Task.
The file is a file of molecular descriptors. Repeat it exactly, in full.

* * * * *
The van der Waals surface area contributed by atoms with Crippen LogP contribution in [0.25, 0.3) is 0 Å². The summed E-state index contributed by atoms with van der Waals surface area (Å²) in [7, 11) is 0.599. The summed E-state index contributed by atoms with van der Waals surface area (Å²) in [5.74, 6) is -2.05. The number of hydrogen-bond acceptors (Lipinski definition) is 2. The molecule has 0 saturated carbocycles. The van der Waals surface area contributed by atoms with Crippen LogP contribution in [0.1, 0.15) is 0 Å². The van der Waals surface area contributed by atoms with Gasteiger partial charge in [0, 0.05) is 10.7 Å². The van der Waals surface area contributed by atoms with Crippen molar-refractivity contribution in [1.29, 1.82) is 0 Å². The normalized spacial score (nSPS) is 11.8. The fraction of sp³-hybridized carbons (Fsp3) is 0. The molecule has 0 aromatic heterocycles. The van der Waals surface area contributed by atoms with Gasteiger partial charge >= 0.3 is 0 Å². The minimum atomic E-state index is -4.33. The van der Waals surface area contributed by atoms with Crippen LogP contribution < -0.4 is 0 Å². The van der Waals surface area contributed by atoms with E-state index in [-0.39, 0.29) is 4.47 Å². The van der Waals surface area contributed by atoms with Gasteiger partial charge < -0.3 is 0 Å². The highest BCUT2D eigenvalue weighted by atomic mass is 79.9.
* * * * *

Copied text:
The van der Waals surface area contributed by atoms with Crippen LogP contribution in [0.25, 0.3) is 0 Å². The summed E-state index contributed by atoms with van der Waals surface area (Å²) in [7, 11) is 0.599. The summed E-state index contributed by atoms with van der Waals surface area (Å²) in [5.74, 6) is -2.05. The number of hydrogen-bond acceptors (Lipinski definition) is 2. The molecule has 0 saturated carbocycles. The van der Waals surface area contributed by atoms with Crippen LogP contribution in [0.1, 0.15) is 0 Å². The van der Waals surface area contributed by atoms with Gasteiger partial charge in [0, 0.05) is 10.7 Å². The van der Waals surface area contributed by atoms with Crippen molar-refractivity contribution in [1.29, 1.82) is 0 Å². The normalized spacial score (nSPS) is 11.8. The fraction of sp³-hybridized carbons (Fsp3) is 0. The molecule has 0 aromatic heterocycles. The van der Waals surface area contributed by atoms with Gasteiger partial charge >= 0.3 is 0 Å². The minimum atomic E-state index is -4.33. The van der Waals surface area contributed by atoms with Crippen LogP contribution < -0.4 is 0 Å². The van der Waals surface area contributed by atoms with E-state index in [-0.39, 0.29) is 4.47 Å². The van der Waals surface area contributed by atoms with Gasteiger partial charge < -0.3 is 0 Å². The highest BCUT2D eigenvalue weighted by atomic mass is 79.9.